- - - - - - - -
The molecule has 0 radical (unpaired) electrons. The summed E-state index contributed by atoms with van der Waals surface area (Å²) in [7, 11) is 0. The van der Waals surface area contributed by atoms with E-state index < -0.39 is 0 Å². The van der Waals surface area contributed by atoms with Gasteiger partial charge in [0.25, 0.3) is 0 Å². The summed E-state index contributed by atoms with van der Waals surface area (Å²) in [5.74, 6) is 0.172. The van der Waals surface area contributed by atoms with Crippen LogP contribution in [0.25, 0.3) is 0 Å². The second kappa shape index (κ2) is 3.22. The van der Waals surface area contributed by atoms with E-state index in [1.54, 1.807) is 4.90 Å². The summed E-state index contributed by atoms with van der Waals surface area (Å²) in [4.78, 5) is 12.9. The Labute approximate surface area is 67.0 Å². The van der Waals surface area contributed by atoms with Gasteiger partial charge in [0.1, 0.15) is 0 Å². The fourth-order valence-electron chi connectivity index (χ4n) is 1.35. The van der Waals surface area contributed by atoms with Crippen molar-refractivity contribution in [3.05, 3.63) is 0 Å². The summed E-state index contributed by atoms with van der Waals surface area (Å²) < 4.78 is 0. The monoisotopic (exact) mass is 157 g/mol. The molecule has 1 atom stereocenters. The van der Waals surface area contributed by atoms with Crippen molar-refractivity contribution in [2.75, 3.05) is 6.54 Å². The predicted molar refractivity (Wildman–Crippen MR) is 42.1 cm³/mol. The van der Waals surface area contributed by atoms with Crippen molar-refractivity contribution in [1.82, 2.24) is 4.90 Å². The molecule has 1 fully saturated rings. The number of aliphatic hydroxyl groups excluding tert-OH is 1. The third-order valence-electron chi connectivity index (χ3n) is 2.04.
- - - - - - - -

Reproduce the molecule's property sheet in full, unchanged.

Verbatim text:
The molecule has 0 radical (unpaired) electrons. The summed E-state index contributed by atoms with van der Waals surface area (Å²) in [7, 11) is 0. The van der Waals surface area contributed by atoms with E-state index < -0.39 is 0 Å². The van der Waals surface area contributed by atoms with Gasteiger partial charge in [0.25, 0.3) is 0 Å². The summed E-state index contributed by atoms with van der Waals surface area (Å²) in [5.74, 6) is 0.172. The van der Waals surface area contributed by atoms with Crippen LogP contribution in [0.25, 0.3) is 0 Å². The second kappa shape index (κ2) is 3.22. The van der Waals surface area contributed by atoms with E-state index in [1.54, 1.807) is 4.90 Å². The summed E-state index contributed by atoms with van der Waals surface area (Å²) in [4.78, 5) is 12.9. The Labute approximate surface area is 67.0 Å². The van der Waals surface area contributed by atoms with Gasteiger partial charge in [0.1, 0.15) is 0 Å². The fourth-order valence-electron chi connectivity index (χ4n) is 1.35. The van der Waals surface area contributed by atoms with Crippen molar-refractivity contribution in [3.05, 3.63) is 0 Å². The summed E-state index contributed by atoms with van der Waals surface area (Å²) < 4.78 is 0. The monoisotopic (exact) mass is 157 g/mol. The molecule has 1 atom stereocenters. The van der Waals surface area contributed by atoms with Crippen molar-refractivity contribution in [2.75, 3.05) is 6.54 Å². The predicted molar refractivity (Wildman–Crippen MR) is 42.1 cm³/mol. The van der Waals surface area contributed by atoms with Crippen molar-refractivity contribution in [1.82, 2.24) is 4.90 Å². The molecule has 1 fully saturated rings. The number of aliphatic hydroxyl groups excluding tert-OH is 1. The third-order valence-electron chi connectivity index (χ3n) is 2.04.